you fail to mention that when i dug into sierra's #s, he was 31-101 with 10 HRs with multiple men on base.  that's why he drove in so many runs.  he was clutch that year.  he made his hits count.  if you were to ask his manager what sierra's main responsiblity was on that team, i guarantee he would say "drive in runs".  and he did.  he also had 50+ more runs + rbi than anyone else on that team.

umchicago

August 9th, 2012 at 12:41 AM ^

far fewer.  because like i said he was ridiculous with multiple men on base.  in 101 AB he drove home 71 rbi, which blow your birds-eye view avgs away.  you can argue that he had a "lucky" year driving in runs compared to his avgs, but he did it.  an avg guy probably drives in 25-30 less runs in those 101 ABs.

the As scored about 15 runs per 100 outs, so those 25-30 extra rbi by sierra noted above would buy him a lot of outs.

WAR is a summary of a guy's avgs, on an avg team, in an avg ballpark, against avg pitchers, etc, etc.  it's a good tool, but i sure wouldn't want to argue who had a better year based on that alone.  it gives no credit for being a clutch hitter, great baserunner or any other intangibles.

Maize_Nation

August 8th, 2012 at 6:09 PM ^

The problem with WAR is that it's defensive component,  UZR (assuming you're using fangraphs WAR), is largely useless in the sample size of a season.

Take Brett Lawrie for example, his UZR/150 is 15.7 right now, that is highly inflated because he has 59 OOZ plays on the season. That isn't because he has some ridiculous range, it's because of the shit the Blue Jays employ that allows him to make plays that a SS would normally get to, even though that play may not require even above average range to make, because of where he was positioned he gets credit for an OOZ play, boosting his UZR and boosting his WAR.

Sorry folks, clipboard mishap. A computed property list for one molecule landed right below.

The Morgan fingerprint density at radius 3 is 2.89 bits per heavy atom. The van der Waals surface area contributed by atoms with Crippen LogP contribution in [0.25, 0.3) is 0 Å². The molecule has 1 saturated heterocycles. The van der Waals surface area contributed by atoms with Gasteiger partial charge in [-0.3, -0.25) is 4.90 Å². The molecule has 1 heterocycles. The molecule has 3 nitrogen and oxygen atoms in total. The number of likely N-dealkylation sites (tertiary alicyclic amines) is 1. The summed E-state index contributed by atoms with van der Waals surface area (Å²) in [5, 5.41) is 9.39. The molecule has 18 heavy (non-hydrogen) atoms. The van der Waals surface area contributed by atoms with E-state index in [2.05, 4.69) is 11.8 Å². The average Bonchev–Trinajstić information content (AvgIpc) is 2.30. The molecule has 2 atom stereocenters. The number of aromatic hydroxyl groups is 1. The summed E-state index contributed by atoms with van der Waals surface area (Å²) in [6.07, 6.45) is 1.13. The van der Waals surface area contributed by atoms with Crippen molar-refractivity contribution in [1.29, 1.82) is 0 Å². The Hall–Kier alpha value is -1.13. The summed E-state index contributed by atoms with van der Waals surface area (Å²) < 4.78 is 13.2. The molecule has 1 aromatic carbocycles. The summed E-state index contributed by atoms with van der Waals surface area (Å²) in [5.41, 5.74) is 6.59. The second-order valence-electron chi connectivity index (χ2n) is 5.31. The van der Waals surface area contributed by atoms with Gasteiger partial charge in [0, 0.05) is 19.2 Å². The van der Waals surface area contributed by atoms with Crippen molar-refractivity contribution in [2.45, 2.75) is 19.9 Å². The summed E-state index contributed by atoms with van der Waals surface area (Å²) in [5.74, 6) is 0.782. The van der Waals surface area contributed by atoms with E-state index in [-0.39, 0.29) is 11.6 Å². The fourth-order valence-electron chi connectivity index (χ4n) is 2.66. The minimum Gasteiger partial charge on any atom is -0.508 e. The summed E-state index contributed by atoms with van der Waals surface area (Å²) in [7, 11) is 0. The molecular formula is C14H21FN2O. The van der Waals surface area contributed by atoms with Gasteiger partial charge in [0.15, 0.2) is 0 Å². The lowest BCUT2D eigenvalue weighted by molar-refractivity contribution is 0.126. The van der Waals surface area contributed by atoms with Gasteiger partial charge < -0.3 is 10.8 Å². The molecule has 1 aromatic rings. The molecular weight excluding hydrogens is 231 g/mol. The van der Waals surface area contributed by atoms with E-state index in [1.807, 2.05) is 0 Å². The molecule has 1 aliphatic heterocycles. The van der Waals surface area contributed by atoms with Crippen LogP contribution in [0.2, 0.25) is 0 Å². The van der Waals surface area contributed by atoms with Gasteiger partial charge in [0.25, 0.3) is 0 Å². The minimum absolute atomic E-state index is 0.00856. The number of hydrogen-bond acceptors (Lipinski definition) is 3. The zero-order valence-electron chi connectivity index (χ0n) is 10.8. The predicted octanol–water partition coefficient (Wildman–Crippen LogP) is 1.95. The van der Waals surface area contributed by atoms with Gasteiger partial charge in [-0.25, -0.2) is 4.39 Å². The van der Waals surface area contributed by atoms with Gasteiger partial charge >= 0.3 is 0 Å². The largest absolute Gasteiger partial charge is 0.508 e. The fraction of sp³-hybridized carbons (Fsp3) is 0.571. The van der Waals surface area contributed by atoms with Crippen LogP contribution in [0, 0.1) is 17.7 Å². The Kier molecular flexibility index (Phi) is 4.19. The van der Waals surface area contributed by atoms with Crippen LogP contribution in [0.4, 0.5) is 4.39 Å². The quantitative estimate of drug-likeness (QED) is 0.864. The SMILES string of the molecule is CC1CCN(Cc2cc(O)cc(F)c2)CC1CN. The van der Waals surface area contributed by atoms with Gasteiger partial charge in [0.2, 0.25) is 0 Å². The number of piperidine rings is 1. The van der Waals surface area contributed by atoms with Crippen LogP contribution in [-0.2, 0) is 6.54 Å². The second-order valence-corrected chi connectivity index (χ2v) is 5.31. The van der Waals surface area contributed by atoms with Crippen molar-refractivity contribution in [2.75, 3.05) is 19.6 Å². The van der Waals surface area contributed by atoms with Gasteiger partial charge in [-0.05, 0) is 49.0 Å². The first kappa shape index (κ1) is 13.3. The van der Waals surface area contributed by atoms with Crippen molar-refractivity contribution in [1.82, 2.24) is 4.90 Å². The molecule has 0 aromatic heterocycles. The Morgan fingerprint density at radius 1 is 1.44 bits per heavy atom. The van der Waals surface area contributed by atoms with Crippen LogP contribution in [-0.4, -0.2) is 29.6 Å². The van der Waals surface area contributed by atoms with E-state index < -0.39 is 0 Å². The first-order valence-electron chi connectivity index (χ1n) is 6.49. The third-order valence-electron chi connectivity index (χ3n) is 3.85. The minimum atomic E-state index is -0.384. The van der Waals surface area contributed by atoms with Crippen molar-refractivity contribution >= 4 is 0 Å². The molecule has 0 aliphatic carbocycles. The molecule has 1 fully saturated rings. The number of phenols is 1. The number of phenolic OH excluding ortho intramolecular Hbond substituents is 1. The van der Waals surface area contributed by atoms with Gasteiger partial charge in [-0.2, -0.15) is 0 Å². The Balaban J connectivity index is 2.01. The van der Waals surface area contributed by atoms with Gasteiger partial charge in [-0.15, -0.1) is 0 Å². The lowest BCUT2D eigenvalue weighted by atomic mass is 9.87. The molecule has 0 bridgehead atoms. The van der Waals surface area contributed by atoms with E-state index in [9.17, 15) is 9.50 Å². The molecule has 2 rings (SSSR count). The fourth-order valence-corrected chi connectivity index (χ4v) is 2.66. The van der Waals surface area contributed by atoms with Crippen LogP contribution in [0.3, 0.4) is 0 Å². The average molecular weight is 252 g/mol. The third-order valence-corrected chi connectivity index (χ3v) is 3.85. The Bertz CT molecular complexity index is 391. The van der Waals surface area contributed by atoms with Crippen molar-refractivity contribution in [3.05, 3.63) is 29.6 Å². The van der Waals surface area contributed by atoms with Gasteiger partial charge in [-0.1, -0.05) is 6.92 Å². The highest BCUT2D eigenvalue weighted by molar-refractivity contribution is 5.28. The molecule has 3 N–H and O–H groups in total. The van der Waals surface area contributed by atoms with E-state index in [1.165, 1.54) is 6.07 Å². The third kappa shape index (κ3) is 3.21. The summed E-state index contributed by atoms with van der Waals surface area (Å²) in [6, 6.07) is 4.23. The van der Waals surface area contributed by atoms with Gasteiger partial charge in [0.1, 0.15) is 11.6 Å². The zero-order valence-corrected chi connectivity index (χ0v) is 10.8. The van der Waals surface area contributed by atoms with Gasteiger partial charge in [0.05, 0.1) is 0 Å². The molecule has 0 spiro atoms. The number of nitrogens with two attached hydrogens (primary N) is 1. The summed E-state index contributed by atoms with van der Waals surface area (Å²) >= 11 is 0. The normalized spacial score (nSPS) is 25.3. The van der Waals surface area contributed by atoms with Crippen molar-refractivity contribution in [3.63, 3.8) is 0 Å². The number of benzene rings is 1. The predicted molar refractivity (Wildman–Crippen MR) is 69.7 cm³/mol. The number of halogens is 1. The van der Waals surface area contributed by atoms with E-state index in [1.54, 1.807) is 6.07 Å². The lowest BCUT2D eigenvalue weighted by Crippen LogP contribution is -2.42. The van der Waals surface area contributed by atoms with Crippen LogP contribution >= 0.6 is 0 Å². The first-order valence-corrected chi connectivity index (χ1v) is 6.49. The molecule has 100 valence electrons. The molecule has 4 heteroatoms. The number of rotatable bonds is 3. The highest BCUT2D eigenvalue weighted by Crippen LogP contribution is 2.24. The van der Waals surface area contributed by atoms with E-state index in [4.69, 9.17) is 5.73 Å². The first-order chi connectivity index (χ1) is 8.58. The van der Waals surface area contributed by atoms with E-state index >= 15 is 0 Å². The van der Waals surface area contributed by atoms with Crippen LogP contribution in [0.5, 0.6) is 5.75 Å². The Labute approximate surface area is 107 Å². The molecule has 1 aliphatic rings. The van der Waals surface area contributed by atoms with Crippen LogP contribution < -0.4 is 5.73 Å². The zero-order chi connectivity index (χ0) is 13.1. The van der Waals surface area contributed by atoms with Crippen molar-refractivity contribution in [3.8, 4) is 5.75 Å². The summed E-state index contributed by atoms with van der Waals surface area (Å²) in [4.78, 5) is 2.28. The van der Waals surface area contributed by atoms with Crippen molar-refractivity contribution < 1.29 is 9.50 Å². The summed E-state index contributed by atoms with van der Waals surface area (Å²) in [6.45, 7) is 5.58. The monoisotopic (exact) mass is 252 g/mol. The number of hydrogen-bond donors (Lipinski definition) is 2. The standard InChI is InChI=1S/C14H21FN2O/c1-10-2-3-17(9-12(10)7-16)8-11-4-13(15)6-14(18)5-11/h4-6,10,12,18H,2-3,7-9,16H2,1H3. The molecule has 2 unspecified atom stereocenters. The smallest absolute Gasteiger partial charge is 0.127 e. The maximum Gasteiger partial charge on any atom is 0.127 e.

For the most part, I don't bother looking at WAR, as it is far from perfect.

MichFan1997

August 8th, 2012 at 6:14 PM ^

Fangraphs also had an article talking about, for example, Andrew McCutchen having a negative UZR this season. His longer range sample size indicates he has a positive defensive value. This is the same as Jeter hitting in the .340's that one season. He wasn't actually a .340 value hitter, no matter what his season numbers indicated.

AKWolverine

August 8th, 2012 at 4:40 PM ^

...but Trout, and its not that close.  I am a Braves fan, so I have no dog in the fight.  And offensively Cabrera is as good as anyone in baseball.  But based on position and defense Trout has been a significantly more valuable player this year, by anyone's WAR-type metrics.  And RBIs are dumb.

Moleskyn

August 8th, 2012 at 4:55 PM ^

He means that they are dumb when trying to determine the value of a player. Case in point: Josh Willingham. He is currently #3 in all of baseball in RBIs, but would you say he's a top 5 hitter? Top 10? Top 20 even? Or how about Adam Dunn, who currently ranks #8 in RBIs. Is he even a top 50 hitter?

AKWolverine

August 8th, 2012 at 4:59 PM ^

What I meant is that they are horrible at determining an individual player's value because they are so massively dependant on what the other guys on the team do.  Similar to runs, pitcher win-loss record, etc, etc.  There are just much, much better statistics to look at if you are trying to determine an indivual's value (OBP, Slugging, ISO, etc).

snarling wolverine

August 8th, 2012 at 5:06 PM ^

Can't you make the same argument for most, if not all, batting statistics?  If you're a great hitter in a terrible lineup, you're not going to get many good pitches to hit, which will probably depress your average and slugging percentage, and so forth.  

 

singler makes …

August 8th, 2012 at 5:28 PM ^

Cabrera has driven in 20.8% of the runners on base during his at bats.

Trout has driven in 21.2% of the runners on base during his at bats.

Cabrera is crushing Trout in RBIs because he has had 237 plate apperanes with runners on base. Trout has had only 134.

 

In other words, Trout and Cabrera have performed equally in terms of driving runners in who are on base during their plate appearences.

UMaD

August 8th, 2012 at 5:28 PM ^